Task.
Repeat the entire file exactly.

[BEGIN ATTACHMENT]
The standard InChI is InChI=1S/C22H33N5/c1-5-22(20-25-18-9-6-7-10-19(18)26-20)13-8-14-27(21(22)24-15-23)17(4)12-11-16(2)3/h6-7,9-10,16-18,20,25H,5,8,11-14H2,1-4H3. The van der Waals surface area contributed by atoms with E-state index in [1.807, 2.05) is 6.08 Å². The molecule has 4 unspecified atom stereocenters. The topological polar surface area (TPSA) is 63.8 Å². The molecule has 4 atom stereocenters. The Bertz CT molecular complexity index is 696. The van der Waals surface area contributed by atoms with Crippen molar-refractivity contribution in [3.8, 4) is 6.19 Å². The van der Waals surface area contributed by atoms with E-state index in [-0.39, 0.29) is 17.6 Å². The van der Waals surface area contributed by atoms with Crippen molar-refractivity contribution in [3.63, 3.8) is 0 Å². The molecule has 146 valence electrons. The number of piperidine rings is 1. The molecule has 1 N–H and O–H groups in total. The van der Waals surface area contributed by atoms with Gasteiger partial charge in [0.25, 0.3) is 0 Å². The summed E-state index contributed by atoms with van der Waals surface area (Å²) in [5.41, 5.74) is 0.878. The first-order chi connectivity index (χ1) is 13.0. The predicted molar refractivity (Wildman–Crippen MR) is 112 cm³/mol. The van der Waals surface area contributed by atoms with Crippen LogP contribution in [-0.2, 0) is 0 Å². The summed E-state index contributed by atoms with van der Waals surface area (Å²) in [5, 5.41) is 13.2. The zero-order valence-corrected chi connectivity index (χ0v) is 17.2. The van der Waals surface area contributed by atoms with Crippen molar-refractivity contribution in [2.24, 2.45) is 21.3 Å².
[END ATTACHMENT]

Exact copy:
The standard InChI is InChI=1S/C22H33N5/c1-5-22(20-25-18-9-6-7-10-19(18)26-20)13-8-14-27(21(22)24-15-23)17(4)12-11-16(2)3/h6-7,9-10,16-18,20,25H,5,8,11-14H2,1-4H3. The van der Waals surface area contributed by atoms with E-state index in [1.807, 2.05) is 6.08 Å². The molecule has 4 unspecified atom stereocenters. The topological polar surface area (TPSA) is 63.8 Å². The molecule has 4 atom stereocenters. The Bertz CT molecular complexity index is 696. The van der Waals surface area contributed by atoms with Crippen molar-refractivity contribution in [3.8, 4) is 6.19 Å². The van der Waals surface area contributed by atoms with E-state index in [-0.39, 0.29) is 17.6 Å². The van der Waals surface area contributed by atoms with Crippen molar-refractivity contribution in [3.63, 3.8) is 0 Å². The molecule has 146 valence electrons. The number of piperidine rings is 1. The molecule has 1 N–H and O–H groups in total. The van der Waals surface area contributed by atoms with Gasteiger partial charge in [0.25, 0.3) is 0 Å². The summed E-state index contributed by atoms with van der Waals surface area (Å²) in [5.41, 5.74) is 0.878. The first-order chi connectivity index (χ1) is 13.0. The predicted molar refractivity (Wildman–Crippen MR) is 112 cm³/mol. The van der Waals surface area contributed by atoms with Crippen LogP contribution in [-0.2, 0) is 0 Å². The summed E-state index contributed by atoms with van der Waals surface area (Å²) in [5, 5.41) is 13.2. The zero-order valence-corrected chi connectivity index (χ0v) is 17.2. The van der Waals surface area contributed by atoms with Crippen molar-refractivity contribution in [2.24, 2.45) is 21.3 Å².